Where is your cell phone right now? Perhaps you’re reading this on your phone or your computer or reading the paper and your phone is a few inches away.
Cell phones have become the adult “Binky.” A security blanket of sorts. We rely on them to store information. We listen to podcasts or audio books, pay bills and watch movies on them. We use them to socialize. How many times have you said, or heard someone say, “My life is on that phone.”
Young people don’t set up their voicemail because it’s all about texting. They send thousands of texts a month. I don’t think they realize their phone is actually a phone. A while back, ABC News did a story on a 16-year-old who needed surgery because she got carpal tunnel from sending over 100 texts a day.
If we need to find information, we use our phone. Want to look up restaurants or movie times? We use our phone. Have a question about something? We use our phone to search for the answer.
People below a certain age don’t know what it was like to live without having access to a phone for everything. Back in the day we used the Yellow Pages to find a business or used a road atlas if we were going on a road trip. (I loved those.) GPS didn’t exist yet.
I drove by myself from Michigan to the Grand Canyon in Arizona, where I was going to spend time living and working. I had a car with only an AM/FM radio that didn’t always get reception. There was no satellite anything. But there were hours of silence on that trip. That wouldn’t be the case now.
In today’s world it is hard to imagine not having a cell phone. When cell phones began to become popular, I resisted getting one. “I don’t need one,” I said. “I’m fine.” Then, not long after uttering what now seems like a ridiculous statement, I got one.
It was great. I couldn’t believe the information I had at my fingertips. I could call someone, check email, look things up all without having to be at home or in front of a computer. It was as mobile as I was.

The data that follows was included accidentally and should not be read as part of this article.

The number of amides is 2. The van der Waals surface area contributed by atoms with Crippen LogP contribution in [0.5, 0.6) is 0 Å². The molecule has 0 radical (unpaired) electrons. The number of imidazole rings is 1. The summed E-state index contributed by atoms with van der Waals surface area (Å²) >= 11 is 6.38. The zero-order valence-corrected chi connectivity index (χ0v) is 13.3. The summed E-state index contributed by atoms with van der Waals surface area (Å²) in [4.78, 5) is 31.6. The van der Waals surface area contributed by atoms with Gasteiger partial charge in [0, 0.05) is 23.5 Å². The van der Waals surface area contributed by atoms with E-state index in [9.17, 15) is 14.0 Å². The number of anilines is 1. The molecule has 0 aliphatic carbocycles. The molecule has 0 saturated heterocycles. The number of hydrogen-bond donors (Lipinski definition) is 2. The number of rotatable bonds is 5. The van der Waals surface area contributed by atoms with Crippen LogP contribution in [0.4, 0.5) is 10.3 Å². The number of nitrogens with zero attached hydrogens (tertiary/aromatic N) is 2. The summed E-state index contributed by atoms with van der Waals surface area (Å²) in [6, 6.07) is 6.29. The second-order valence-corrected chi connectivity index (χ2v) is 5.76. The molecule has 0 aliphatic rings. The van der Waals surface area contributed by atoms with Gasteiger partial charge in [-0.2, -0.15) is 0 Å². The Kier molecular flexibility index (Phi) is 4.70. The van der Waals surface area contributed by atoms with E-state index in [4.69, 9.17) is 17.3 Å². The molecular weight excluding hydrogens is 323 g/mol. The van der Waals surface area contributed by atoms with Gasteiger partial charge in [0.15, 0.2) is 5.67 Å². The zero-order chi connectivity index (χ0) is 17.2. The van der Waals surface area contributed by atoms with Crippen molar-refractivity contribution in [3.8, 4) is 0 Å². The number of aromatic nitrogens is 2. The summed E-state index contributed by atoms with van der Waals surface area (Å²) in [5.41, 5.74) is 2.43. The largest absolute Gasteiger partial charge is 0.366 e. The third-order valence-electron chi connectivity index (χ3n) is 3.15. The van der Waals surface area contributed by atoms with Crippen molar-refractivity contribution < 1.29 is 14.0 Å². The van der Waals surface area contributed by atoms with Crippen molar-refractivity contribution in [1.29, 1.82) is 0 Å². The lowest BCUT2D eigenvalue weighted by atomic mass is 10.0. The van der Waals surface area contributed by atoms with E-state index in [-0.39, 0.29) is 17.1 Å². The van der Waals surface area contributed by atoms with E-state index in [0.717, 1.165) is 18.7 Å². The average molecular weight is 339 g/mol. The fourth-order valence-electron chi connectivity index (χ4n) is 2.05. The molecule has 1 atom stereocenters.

Cell phones are pricey and even though we complain, we still shell out a crazy amount to have one. They are almost less of a phone and more of a camera, a computer and a way to socialize.
Are we addicted to our cell phones? Are we lost without them? Is it annoying that companies make them out of glass so they break easily? Yes. To all of that.
Look around at people when you are out. Many are glued to their screens. And we’ve all heard someone in the grocery store chatting away on their phone while they browse the aisles.
It is said the average person looks at their phone more than 100 times a day. I know I have found myself checking email or Facebook during commercials. Really? I think to myself. You can’t go 88 seconds without being distracted by your phone?
Do you look at your phone before going to sleep? Of course, we know we aren’t supposed to because it disrupts our sleep and causes eye strain. Don’t even get me started with the radiation a cell phone emits. (I have a protective cover). We are supposed to limit our time on our phones, turn down the brightness and turn on the blue light filter.
Do we use our phones to cope with boredom? Maybe. Part of it is that we can find so many things to laugh at, discover, learn and distract us, that at times it is hard to put down. Maybe we could set limits for scrolling and browsing. That sounds like a good idea. I’ll make a note of it. Wait, where’s my phone?